#### 2. Materials and Methods

##### 2.1. Materials

In this study, we used* E. coli*,* B. subtilis*, and* C. thermocellum* models to test the operation of the extension of BHFBA.* E. coli i*JR904 (http://bigg.ucsd.edu/) was used to test the operation of BAFBA [17]. The* E. coli* model contains 904 genes, 931 unique biochemical reactions, and 761 metabolites. We used* E. coli i*JR904 in this work to test the reliability of BHFBA because this model was used in previous studies [5, 6, 10]. This model is preprocessed through several steps based on biological assumptions and computational approaches before it was applied. This results in the reduction of the size of the model to 667 reactions. The second model is* B. subtilis i*Bsu1103 [18] (http://genomebiology.com/content/supplementary/gb-2009-10-6-r69-s4.xml), which includes 1437 reactions associated with 1103 genes. We preprocessed this model to reduce the size to 763 reactions. The last model is* C. thermocellum* (ATCC 27405) iSR432 model [19] (http://www.biomedcentral.com/content/supplementary/1752-0509-4-31-s3.xml), which contains 577 reactions, representing the function of 432 genes. The preprocessing of this model reduced the size to 351 reactions. The growth rate and BPCY were used in this work. The unit for growth rate is hour^{−1}, while the unit for BPCY is milligram (gram-glucose.hour)^{−1}.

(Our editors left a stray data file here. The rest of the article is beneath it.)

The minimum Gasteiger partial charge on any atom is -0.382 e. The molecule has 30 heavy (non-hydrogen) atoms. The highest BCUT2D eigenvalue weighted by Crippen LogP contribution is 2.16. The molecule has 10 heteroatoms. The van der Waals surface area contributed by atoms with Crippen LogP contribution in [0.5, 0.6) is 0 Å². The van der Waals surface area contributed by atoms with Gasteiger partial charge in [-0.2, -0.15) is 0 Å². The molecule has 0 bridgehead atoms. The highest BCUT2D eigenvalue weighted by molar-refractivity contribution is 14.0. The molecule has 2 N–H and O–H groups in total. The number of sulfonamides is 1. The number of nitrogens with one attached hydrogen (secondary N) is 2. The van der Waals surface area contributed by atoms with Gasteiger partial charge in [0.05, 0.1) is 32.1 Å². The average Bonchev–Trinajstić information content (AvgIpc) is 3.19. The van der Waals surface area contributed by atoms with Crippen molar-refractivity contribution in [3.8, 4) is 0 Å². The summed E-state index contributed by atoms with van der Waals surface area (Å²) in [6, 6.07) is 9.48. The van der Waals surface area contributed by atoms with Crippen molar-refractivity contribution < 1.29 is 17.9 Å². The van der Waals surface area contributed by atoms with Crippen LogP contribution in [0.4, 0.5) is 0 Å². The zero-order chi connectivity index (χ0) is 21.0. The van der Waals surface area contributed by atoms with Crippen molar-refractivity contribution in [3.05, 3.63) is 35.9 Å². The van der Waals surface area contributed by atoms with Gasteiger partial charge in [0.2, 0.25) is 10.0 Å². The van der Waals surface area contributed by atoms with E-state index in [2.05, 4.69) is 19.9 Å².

We compared the results with those of previous reports in the literature [5, 6, 10]. The experiments were conducted on a 2.3 GHz Intel Core i7 processor and 8 GB RAM workstation. We carry out 100 individual runs in the experiment to test the efficiency of BHFBA, and the result shown is the best result among the runs.

##### 2.2. Method

###### 2.2.1. Problem Formulation

The problem of identifying optimal gene knockout from biological models can be formulated as follows. Suppose that a model that contains the stoichiometric matrix provides the linear relationship of the model between the flux rates of the reactions and the derivatives of the reactant concentrations . The matrix is a constant, while the flux vector is a variable. Assume that there are reactants and reactions between them.